Miami Gardens Councilman Robert Stephens was mid-meeting when an image on CNN caught his eye.
The sight rocked him to his core. Thousands of primarily White, Trump supporters laying siege to the Capitol Building as Congress attempted to certify the presidential election. Like many Black Americans, he wasn’t shocked. In his view, the president’s rhetoric over the past four years had led to this. But Stephens said he was mortified at this gross display of rebellion during one of the foundational moments of American democracy.
“What we witnessed last week was a testament to white supremacy, a testament to entitlement for a certain class of people in this nation and it divides us,” said Stephens.
With the FBI’s warning of subsequent acts of domestic terrorism leading to Wednesday’s inauguration, Stephens and other say the upcoming Martin Luther King holiday celebrating unity and nonviolent protest have a renewed relevance.
“Dr. King taught about bringing us together and solving our differences so that we can continue to carry out the integrity of this nation,” Stephens said. To honor King, the councilman will be going door to door passing out personal protective equipment as a way to “remind residents that we haven’t forgotten them,” he added.
For Sgt. Stanley Jean-Poix, it was the hypocrisy on the part of law enforcement — both in D.C. and locally — that caused the greatest concern.
“If it were the Black community, first of all, we couldn’t even get close to the steps [of the Capitol],” said Jean-Poix, the president of the Miami Community Police Benevolent Association, the city’s largest Black police organization. “It would’ve been a totally different outcome.”
Jean-Poix also recalled hearing the outrage from some of his fellow officers over the Black Lives Matter protesters who they believed should be “punished” for destroying property and were “anti-police.” Yet these same colleagues became virtually silent following the Capitol insurrection, something he felt directly opposed King’s message of equality.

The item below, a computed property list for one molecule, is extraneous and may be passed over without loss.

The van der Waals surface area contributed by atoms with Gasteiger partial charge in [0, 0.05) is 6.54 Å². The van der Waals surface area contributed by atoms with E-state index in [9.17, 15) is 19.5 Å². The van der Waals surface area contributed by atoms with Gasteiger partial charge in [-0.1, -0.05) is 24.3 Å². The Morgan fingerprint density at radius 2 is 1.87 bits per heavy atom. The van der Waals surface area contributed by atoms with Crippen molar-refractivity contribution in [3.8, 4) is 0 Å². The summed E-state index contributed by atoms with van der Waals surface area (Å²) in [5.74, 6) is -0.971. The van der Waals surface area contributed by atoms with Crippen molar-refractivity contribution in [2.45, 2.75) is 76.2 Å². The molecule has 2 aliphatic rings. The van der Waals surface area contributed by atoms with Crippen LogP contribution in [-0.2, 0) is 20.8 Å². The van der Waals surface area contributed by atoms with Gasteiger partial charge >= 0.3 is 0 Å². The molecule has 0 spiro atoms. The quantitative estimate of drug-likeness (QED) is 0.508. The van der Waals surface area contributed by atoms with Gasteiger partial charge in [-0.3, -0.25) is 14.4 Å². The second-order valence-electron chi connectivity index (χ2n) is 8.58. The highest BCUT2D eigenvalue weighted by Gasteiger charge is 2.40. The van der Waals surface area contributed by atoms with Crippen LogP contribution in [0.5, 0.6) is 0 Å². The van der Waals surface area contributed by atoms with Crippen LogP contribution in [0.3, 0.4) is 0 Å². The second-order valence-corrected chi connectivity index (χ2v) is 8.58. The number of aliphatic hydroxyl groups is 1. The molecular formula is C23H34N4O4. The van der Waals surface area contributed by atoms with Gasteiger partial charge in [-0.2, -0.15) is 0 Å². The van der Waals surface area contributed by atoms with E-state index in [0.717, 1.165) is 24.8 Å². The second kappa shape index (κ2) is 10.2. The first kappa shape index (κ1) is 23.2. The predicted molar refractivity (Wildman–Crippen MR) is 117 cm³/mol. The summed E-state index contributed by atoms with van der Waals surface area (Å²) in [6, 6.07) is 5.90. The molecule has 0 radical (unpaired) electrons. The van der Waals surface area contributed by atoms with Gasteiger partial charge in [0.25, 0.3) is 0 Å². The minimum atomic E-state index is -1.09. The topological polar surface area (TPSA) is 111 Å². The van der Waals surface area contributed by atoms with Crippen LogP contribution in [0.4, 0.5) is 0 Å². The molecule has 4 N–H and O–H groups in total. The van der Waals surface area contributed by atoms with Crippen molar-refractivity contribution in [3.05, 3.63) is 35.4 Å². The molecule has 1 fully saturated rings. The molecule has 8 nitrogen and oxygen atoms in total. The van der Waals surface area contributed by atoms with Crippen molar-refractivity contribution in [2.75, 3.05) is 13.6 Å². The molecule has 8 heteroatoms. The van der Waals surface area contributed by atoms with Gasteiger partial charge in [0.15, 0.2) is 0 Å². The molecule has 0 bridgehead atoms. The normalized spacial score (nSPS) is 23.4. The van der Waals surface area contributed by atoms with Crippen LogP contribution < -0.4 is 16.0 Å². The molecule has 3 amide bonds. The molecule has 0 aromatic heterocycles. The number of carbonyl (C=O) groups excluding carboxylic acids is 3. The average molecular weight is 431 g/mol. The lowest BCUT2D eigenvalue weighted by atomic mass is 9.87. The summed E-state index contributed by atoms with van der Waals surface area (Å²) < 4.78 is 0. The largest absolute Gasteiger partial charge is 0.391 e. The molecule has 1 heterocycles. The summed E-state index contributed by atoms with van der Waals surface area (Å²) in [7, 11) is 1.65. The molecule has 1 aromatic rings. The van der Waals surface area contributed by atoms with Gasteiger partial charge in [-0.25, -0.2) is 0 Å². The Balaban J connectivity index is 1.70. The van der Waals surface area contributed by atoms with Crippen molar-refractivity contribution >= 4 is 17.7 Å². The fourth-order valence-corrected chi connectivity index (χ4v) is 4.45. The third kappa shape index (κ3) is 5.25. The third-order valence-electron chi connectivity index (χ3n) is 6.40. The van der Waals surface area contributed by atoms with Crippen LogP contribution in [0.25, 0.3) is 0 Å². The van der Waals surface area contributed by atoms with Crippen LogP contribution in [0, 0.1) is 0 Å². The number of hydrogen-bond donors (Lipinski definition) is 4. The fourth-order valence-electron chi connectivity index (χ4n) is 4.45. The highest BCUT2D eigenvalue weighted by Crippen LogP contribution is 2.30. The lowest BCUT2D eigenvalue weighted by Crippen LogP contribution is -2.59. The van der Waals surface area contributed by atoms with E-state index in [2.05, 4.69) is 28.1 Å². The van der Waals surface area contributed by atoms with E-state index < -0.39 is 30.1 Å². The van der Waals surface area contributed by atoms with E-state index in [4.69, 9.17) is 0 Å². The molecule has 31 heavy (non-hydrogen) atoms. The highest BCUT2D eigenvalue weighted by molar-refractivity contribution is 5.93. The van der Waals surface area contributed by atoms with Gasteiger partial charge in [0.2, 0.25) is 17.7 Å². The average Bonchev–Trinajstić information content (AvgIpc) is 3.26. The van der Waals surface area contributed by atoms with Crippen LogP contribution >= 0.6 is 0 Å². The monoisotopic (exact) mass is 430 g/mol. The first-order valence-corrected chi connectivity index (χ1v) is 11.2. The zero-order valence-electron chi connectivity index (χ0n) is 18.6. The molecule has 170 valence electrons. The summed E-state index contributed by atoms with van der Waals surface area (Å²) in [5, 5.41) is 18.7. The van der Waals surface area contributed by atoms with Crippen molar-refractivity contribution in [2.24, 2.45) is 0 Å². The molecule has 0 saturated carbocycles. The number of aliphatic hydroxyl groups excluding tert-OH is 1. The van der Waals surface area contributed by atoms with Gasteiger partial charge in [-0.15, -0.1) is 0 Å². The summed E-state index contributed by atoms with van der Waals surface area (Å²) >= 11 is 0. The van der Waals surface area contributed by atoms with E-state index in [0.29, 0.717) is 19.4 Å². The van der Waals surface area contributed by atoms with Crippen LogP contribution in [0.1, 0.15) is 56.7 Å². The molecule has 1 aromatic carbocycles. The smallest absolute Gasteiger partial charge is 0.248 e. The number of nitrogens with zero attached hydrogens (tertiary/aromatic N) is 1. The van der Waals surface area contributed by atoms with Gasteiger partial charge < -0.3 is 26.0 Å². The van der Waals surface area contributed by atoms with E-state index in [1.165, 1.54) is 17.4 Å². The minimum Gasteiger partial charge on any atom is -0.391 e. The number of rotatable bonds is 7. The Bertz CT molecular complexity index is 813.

“It’s a double standard,” Jean-Poix said.
Shirley Plantin agreed with Jean-Poix, saying that the riot showed “inequities in how different communities are policed.” As the director of the Miami-Dade Community Relations Board, she’s tasked with finding ways to promote respect and understanding among the county’s diverse populations. For this year’s King holiday, Plantin helped organize a mass bicycle ride with communities of color and law enforcement.
“This is about continuing to build upon police-community relations,” Plantin said of Monday’s ride.
Not to be confused with Miami’s annual Bikes Up, Guns Down motorcycle movement, the board’s event will have a strong law enforcement presence — both as participants and to ward off any potential bad actors. Nearly a dozen police departments, including city of Miami, Miami Gardens and Bal Harbour, will join a slew of local bike groups in Monday’s ride. The route will mirror that of the yearly Dr. Martin Luther King Jr. Parade — virtual this year due to COVID-19 concerns — through Liberty City, Brownsville and other primarily Black areas to counteract the negative narratives associated with these neighborhoods.
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Monday provides an opportunity for “seeing one another as one community,” Plantin said. “The more we can do that, the more successful we’ll be as community.”
Plantin said she knows a single bike ride will not alleviate community mistrust of the police. But she believes consistent engagement between the two sides can help them find common ground.
- C. Isaiah Smalls II
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Tampa Bay Times U.S. Capitol coverage
REACTING TO RESPONSE : Did race play a role in police treatment of the U.S. Capitol mob?
25TH AMENDMENT: When can it be used against a president?
POLITIFACT FACT-CHECKS THE SIEGE: Here’s a look at the day’s short session, and the chaos that interrupted it.
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